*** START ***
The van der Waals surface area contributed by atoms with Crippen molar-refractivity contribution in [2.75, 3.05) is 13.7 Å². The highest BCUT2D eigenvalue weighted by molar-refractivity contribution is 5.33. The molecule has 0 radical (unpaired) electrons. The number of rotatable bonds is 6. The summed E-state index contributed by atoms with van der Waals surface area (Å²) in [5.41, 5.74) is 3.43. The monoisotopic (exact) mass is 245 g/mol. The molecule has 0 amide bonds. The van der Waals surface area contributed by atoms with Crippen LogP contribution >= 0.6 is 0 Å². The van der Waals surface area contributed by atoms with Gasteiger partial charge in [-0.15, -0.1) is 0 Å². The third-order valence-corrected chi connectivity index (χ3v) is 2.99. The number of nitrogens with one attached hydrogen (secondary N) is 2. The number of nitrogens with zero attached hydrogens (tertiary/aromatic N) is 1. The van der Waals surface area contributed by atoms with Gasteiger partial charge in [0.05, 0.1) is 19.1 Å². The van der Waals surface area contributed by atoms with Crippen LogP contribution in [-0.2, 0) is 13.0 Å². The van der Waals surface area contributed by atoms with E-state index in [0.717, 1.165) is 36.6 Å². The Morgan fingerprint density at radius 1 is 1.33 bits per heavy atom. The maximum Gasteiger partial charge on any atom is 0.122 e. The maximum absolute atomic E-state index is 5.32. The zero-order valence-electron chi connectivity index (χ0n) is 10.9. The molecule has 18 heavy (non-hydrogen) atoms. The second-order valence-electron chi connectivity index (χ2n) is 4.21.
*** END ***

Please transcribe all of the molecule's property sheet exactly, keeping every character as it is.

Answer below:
The van der Waals surface area contributed by atoms with Crippen molar-refractivity contribution in [2.75, 3.05) is 13.7 Å². The highest BCUT2D eigenvalue weighted by molar-refractivity contribution is 5.33. The molecule has 0 radical (unpaired) electrons. The number of rotatable bonds is 6. The summed E-state index contributed by atoms with van der Waals surface area (Å²) in [5.41, 5.74) is 3.43. The monoisotopic (exact) mass is 245 g/mol. The molecule has 0 amide bonds. The van der Waals surface area contributed by atoms with Crippen LogP contribution >= 0.6 is 0 Å². The van der Waals surface area contributed by atoms with Gasteiger partial charge in [-0.15, -0.1) is 0 Å². The third-order valence-corrected chi connectivity index (χ3v) is 2.99. The number of nitrogens with one attached hydrogen (secondary N) is 2. The number of nitrogens with zero attached hydrogens (tertiary/aromatic N) is 1. The van der Waals surface area contributed by atoms with Gasteiger partial charge in [0.05, 0.1) is 19.1 Å². The van der Waals surface area contributed by atoms with Crippen LogP contribution in [-0.2, 0) is 13.0 Å². The van der Waals surface area contributed by atoms with E-state index in [0.717, 1.165) is 36.6 Å². The Morgan fingerprint density at radius 1 is 1.33 bits per heavy atom. The maximum Gasteiger partial charge on any atom is 0.122 e. The maximum absolute atomic E-state index is 5.32. The zero-order valence-electron chi connectivity index (χ0n) is 10.9. The molecule has 18 heavy (non-hydrogen) atoms. The second-order valence-electron chi connectivity index (χ2n) is 4.21.